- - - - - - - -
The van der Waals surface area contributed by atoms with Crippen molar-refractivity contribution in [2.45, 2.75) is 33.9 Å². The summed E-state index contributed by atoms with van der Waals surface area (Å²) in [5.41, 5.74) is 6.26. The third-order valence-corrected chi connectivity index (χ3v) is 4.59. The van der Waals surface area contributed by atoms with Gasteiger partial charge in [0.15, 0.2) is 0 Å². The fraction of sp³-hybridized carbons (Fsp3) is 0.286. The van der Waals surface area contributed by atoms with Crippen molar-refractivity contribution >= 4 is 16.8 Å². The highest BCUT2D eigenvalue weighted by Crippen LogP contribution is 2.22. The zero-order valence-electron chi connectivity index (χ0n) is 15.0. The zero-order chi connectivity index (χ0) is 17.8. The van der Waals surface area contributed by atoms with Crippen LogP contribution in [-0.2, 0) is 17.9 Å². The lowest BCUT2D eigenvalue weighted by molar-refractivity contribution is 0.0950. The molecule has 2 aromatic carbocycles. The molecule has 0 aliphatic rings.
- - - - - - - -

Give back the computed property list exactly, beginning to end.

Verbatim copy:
The van der Waals surface area contributed by atoms with Crippen molar-refractivity contribution in [2.45, 2.75) is 33.9 Å². The summed E-state index contributed by atoms with van der Waals surface area (Å²) in [5.41, 5.74) is 6.26. The third-order valence-corrected chi connectivity index (χ3v) is 4.59. The van der Waals surface area contributed by atoms with Gasteiger partial charge in [0.15, 0.2) is 0 Å². The fraction of sp³-hybridized carbons (Fsp3) is 0.286. The van der Waals surface area contributed by atoms with Crippen molar-refractivity contribution >= 4 is 16.8 Å². The highest BCUT2D eigenvalue weighted by Crippen LogP contribution is 2.22. The zero-order valence-electron chi connectivity index (χ0n) is 15.0. The zero-order chi connectivity index (χ0) is 17.8. The van der Waals surface area contributed by atoms with Crippen LogP contribution in [-0.2, 0) is 17.9 Å². The lowest BCUT2D eigenvalue weighted by molar-refractivity contribution is 0.0950. The molecule has 2 aromatic carbocycles. The molecule has 0 aliphatic rings.